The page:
1. A yarn-handling device comprising a yarn inlet tube having an outlet end portion of constant external cross section for conveying yarn and entrained air; wall means defining a driving air chamber surrounding said yarn inlet tube, said chamber having a first portion of relatively large cross-sectional area TABLE II Device shown in Fig. 1 Prior art device Entrained air Driving air Driving air Entrained air Driving air consumption, consumption, static pres- Tension, consumption, consumption, s.e.f.m. s.c.i.m. sure, p.s.i. grams s.c.f.m. s.c.f.m.

1. 2 15. 4 90 12. 25 Unobtainable tension 1. 3 15. 0 80 10. 5 Unobtainable tension 1. 4 13. 8 70 9. 5 0. 32 9. 2 1. 6 12. 4 60 8. 0 0. 38 8. 5

The entrained air consumption can be taken as an indication of entrainment efficiency and the results of example 1 show the superiority of the devices according to the present invention shown in FlG. 1 over the prior art device in terms of both tension developed at comparable entrainment rates and entrainment when comparable tensions are exerted and also serve to illustrate the all round utility of the devices according to the present invention when used in one fixed position.

The devices according to the present invention may also be favorably compared with prior art devices with regards to the driving air consumption. Thus the device described in US. Pat. No. 3,094,262 exerts, on 70/34 yarn, with finish, running at 9,000 ft./min., tensions of 16.5 g. 27 g. and 32.5 g. at air consumptions of 30, 40 and s.c.f.m. Extrapolating these results it could be deduced that the tension exerted with an air consumption of say 13.5 s.c.f.m. would be very low indeed and at best could not be more than about 7.5 g. At low air consumptions therefore it appears that the devices according to the present invention apart from having no necessity for adjustment of position to get good entrainment will exhibit better tension characteristics than this prior art device.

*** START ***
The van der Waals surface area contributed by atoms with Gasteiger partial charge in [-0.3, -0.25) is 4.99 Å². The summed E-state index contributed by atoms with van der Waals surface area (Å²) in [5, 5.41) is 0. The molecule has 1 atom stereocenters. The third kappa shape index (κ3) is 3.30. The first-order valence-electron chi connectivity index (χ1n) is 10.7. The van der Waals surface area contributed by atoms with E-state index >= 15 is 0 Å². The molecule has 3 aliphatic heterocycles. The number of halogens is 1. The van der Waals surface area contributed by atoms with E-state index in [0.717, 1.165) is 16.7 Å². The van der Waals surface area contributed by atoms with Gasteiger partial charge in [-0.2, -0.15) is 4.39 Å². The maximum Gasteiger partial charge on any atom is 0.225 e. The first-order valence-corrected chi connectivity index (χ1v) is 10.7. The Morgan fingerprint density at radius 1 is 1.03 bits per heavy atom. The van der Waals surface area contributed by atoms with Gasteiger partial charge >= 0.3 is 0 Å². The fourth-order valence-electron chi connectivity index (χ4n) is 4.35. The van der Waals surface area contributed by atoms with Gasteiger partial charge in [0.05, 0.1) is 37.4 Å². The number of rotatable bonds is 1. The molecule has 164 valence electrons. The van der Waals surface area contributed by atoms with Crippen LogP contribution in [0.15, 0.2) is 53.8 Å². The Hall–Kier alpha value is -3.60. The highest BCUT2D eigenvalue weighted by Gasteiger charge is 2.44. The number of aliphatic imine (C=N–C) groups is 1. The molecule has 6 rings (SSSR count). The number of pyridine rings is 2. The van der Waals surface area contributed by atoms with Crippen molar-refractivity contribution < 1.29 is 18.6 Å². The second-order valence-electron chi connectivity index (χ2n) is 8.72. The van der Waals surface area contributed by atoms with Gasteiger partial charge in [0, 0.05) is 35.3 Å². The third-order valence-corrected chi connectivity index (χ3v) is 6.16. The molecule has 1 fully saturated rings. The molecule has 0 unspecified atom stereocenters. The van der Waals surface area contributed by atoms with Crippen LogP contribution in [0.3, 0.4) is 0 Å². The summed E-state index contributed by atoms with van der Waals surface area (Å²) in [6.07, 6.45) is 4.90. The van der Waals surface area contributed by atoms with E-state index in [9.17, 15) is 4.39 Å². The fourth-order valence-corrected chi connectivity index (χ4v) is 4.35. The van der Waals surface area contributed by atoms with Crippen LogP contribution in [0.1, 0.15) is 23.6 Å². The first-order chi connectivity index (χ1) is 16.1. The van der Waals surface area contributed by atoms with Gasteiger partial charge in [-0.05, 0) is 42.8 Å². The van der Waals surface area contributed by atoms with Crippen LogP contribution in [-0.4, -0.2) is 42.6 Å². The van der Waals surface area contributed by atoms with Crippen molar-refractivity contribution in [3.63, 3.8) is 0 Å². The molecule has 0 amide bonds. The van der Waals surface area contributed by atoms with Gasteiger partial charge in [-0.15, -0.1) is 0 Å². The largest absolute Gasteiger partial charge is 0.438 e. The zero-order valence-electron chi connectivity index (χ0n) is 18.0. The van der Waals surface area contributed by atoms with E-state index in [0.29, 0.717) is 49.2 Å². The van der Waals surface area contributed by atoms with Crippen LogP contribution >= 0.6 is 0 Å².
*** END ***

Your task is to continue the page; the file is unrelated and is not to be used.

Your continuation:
EXAMPLE 2 The performances of yarn handling devices similar to that shown in FIG. 1 but having entrained air and yarn inlet tubes as shown in FIGS. 4 and 6 were evaluated by measuring the tensions exerted by the devices operating at 90 psi. static 2. A yarn-handling device as claimed in claim 1 wherein said yarn inlet tube is assymetrically arranged within said outlet passageway.

3. A yarn handling device as claimed in claim 1 wherein the said yarn inlet tube is bent at its terminal end.

4. A yarn-handling device as claimed in claim 1 wherein the said yarn inlet tube is provided with holes in its walls at its terminal end.

5. A yarn-handling device as claimed in claim 4 in which three holes are provided in the wools of said yam inlet tube at its terminal end.